Kitchen Tools & Gadgets

Genius hack: How to make inexpensive vodka taste better

This inexpensive hack might just make your liquor cabinet tastier.

This inexpensive hack might just make your liquor cabinet tastier.  (iStock/Brita)

Nestled in the back of your liquor cabinet there’s a dusty handle of vodka that’s so cheap and so harsh you won't even mix it with cranberry juice. Your friend (acquaintance, really) gifted it to you at a house party you threw half a decade ago, and every time you see it, you feel you should really just toss the thing.

But what if I told you this vodka could actually get a little more palatable? Luckily, there's a simple trick that bridges the gap between well-caliber swill and top-shelf booze. All you need to do is run that cheap vodka through a standard-issue Brita filter.

At least, that's what the internet says. My question: Could this possibly work?

A little bit of knowledge about the vodka distillation process reveals that the idea isn't totally crazy. In vodka distillation, a producer takes fermentable materials (anything from wheat to heirloom single-variety potatoes) and mills and cooks them into a pulp know as the mash. The mash gets a little yeast added to it, and it ferments until the sugars have converted to alcohol. Once it finishes with distillation, the vodka gets blended with water and then filtered, using activated charcoal to remove any impurities.

The internet's theory: The Brita, which also uses charcoal to filter tap water, just continues that process.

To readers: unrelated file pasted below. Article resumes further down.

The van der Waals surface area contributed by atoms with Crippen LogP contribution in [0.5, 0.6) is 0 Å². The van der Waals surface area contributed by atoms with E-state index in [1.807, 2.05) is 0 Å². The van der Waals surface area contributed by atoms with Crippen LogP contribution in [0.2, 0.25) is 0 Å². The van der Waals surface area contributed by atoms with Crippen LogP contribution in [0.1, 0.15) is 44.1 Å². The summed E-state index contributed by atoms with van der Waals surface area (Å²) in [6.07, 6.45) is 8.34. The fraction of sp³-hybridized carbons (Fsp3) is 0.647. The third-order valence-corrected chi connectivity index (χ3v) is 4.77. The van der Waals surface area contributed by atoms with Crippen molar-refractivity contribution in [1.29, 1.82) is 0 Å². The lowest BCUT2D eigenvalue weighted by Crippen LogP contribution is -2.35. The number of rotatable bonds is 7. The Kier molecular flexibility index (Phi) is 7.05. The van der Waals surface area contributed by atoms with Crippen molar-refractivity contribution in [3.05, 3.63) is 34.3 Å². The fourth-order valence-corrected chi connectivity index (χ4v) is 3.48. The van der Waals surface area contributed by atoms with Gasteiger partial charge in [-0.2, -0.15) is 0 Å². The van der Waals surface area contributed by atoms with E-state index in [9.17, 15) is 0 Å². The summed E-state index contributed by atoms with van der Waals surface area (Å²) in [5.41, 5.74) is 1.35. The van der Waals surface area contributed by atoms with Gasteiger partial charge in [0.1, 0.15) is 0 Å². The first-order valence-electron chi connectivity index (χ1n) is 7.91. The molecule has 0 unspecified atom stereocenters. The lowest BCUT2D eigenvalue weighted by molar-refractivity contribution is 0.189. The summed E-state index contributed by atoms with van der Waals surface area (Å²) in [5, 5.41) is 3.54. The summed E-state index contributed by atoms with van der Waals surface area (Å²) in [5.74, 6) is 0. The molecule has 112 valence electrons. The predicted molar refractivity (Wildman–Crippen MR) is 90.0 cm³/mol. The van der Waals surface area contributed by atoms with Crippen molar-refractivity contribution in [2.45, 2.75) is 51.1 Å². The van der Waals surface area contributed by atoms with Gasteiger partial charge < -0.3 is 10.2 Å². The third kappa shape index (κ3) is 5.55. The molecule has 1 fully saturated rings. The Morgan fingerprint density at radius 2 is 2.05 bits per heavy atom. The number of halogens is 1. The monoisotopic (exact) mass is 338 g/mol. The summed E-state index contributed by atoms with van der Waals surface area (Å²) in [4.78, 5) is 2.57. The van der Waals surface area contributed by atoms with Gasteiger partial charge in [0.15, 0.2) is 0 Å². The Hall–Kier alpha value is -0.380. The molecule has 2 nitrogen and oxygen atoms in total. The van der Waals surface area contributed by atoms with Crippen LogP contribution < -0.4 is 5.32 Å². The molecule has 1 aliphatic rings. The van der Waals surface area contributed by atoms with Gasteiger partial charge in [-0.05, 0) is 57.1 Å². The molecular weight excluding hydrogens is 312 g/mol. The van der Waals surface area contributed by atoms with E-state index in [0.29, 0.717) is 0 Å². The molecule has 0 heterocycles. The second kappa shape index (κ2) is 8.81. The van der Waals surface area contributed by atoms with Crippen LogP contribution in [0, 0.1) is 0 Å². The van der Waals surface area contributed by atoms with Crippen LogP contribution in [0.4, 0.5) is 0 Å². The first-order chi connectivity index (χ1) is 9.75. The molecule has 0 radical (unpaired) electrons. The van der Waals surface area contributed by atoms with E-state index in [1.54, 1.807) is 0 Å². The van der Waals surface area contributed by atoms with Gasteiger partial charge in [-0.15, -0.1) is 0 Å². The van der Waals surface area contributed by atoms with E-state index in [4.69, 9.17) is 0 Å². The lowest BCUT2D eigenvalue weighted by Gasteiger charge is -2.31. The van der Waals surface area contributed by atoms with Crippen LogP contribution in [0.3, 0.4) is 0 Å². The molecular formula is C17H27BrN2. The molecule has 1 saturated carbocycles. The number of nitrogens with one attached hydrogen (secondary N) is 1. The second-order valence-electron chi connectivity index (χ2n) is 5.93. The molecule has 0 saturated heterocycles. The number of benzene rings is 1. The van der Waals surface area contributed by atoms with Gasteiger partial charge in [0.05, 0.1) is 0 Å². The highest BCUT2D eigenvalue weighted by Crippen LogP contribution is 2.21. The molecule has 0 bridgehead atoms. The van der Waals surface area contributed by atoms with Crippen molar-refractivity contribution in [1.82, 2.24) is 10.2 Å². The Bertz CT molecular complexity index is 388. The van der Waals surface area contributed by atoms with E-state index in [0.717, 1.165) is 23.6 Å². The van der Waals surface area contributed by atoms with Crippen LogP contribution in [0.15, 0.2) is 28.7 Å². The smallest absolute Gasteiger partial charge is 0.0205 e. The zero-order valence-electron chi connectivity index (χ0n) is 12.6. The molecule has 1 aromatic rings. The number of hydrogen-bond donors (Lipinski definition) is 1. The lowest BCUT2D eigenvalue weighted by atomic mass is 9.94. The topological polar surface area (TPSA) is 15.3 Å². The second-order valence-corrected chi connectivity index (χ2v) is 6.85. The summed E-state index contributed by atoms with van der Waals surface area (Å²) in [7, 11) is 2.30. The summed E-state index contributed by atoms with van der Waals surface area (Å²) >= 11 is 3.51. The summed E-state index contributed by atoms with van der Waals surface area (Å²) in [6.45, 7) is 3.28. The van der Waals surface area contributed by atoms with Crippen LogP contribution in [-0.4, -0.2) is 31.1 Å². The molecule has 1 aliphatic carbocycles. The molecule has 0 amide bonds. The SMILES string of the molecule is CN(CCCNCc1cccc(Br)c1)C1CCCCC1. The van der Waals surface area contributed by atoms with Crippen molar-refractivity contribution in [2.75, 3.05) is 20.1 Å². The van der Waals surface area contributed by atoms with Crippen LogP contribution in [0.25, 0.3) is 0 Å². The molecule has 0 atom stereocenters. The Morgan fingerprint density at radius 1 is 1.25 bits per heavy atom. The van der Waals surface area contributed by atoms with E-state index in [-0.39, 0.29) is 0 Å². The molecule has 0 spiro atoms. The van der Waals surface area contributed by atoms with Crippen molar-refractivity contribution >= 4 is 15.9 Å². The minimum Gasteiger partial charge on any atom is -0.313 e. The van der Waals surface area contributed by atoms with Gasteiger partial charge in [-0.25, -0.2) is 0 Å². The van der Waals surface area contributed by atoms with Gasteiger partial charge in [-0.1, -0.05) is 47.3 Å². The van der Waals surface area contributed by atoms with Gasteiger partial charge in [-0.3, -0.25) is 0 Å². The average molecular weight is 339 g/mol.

To test this theory out, I poured some low-tier vodka (it comes in a plastic bottle and costs $19) through the Brita filter four times. To my surprise, the vodka had less of a burn and a less sharp aroma—and it absolutely tasted better than a swig of the bottle that remained unfiltered.

Then I tried the method with a higher-end vodka (this one came in a frosted glass bottle and cost $67). After a few trips through the filter, it, too, was smoother and less hot.

So, it kind of works!

David Kargas, a representative from Brita, didn't discount the filter's ability to work magic on vodka—he’s just uncertain about what, exactly, he’s filtering out.

But I wanted to know what I was removing from the vodka. So I called Brian Facquet of Prohibition Distilling in Roscoe, NY.

“What separates well vodka from premium vodka is oil and sugar,” says Facquet. Glycerol is an alcoholic compound that changes the mouthfeel of the vodka, while sugar often gets added to change the flavor and mask some of vodka's burn. Both of these additions are common in European vodkas such as the ones I tested with, and are likely what the Brita helped remove. 

Thirsty for more vodka tips? Check out the full story.

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